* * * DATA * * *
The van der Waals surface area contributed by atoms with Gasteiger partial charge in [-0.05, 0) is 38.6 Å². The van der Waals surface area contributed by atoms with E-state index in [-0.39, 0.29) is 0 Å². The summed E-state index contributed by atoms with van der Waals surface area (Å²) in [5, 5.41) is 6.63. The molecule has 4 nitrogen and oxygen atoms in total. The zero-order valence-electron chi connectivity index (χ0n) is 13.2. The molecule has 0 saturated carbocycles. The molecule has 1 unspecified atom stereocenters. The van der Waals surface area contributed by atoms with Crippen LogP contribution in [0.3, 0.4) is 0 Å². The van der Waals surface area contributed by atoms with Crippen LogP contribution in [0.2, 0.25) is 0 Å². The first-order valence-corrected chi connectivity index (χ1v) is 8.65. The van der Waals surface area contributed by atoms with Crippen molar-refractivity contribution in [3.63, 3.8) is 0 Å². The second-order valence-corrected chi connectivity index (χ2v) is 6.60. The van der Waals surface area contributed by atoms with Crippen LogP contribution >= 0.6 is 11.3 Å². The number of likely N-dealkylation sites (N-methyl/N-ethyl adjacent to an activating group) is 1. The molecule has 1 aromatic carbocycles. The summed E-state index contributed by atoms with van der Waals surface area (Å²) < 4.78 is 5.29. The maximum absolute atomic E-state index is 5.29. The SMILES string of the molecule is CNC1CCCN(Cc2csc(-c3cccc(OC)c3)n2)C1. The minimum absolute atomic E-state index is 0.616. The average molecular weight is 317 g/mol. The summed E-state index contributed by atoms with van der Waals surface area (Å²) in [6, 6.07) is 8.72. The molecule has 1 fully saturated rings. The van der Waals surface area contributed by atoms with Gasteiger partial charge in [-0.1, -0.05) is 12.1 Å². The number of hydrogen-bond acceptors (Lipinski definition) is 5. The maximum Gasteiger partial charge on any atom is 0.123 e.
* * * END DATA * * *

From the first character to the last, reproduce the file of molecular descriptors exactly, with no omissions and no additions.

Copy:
The van der Waals surface area contributed by atoms with Gasteiger partial charge in [-0.05, 0) is 38.6 Å². The van der Waals surface area contributed by atoms with E-state index in [-0.39, 0.29) is 0 Å². The summed E-state index contributed by atoms with van der Waals surface area (Å²) in [5, 5.41) is 6.63. The molecule has 4 nitrogen and oxygen atoms in total. The zero-order valence-electron chi connectivity index (χ0n) is 13.2. The molecule has 0 saturated carbocycles. The molecule has 1 unspecified atom stereocenters. The van der Waals surface area contributed by atoms with Crippen LogP contribution in [0.3, 0.4) is 0 Å². The van der Waals surface area contributed by atoms with Crippen LogP contribution in [0.2, 0.25) is 0 Å². The first-order valence-corrected chi connectivity index (χ1v) is 8.65. The van der Waals surface area contributed by atoms with Crippen molar-refractivity contribution in [3.63, 3.8) is 0 Å². The second-order valence-corrected chi connectivity index (χ2v) is 6.60. The van der Waals surface area contributed by atoms with Crippen LogP contribution >= 0.6 is 11.3 Å². The number of likely N-dealkylation sites (N-methyl/N-ethyl adjacent to an activating group) is 1. The molecule has 1 aromatic carbocycles. The summed E-state index contributed by atoms with van der Waals surface area (Å²) < 4.78 is 5.29. The maximum absolute atomic E-state index is 5.29. The SMILES string of the molecule is CNC1CCCN(Cc2csc(-c3cccc(OC)c3)n2)C1. The minimum absolute atomic E-state index is 0.616. The average molecular weight is 317 g/mol. The summed E-state index contributed by atoms with van der Waals surface area (Å²) in [6, 6.07) is 8.72. The molecule has 1 fully saturated rings. The van der Waals surface area contributed by atoms with Gasteiger partial charge in [-0.1, -0.05) is 12.1 Å². The number of hydrogen-bond acceptors (Lipinski definition) is 5. The maximum Gasteiger partial charge on any atom is 0.123 e.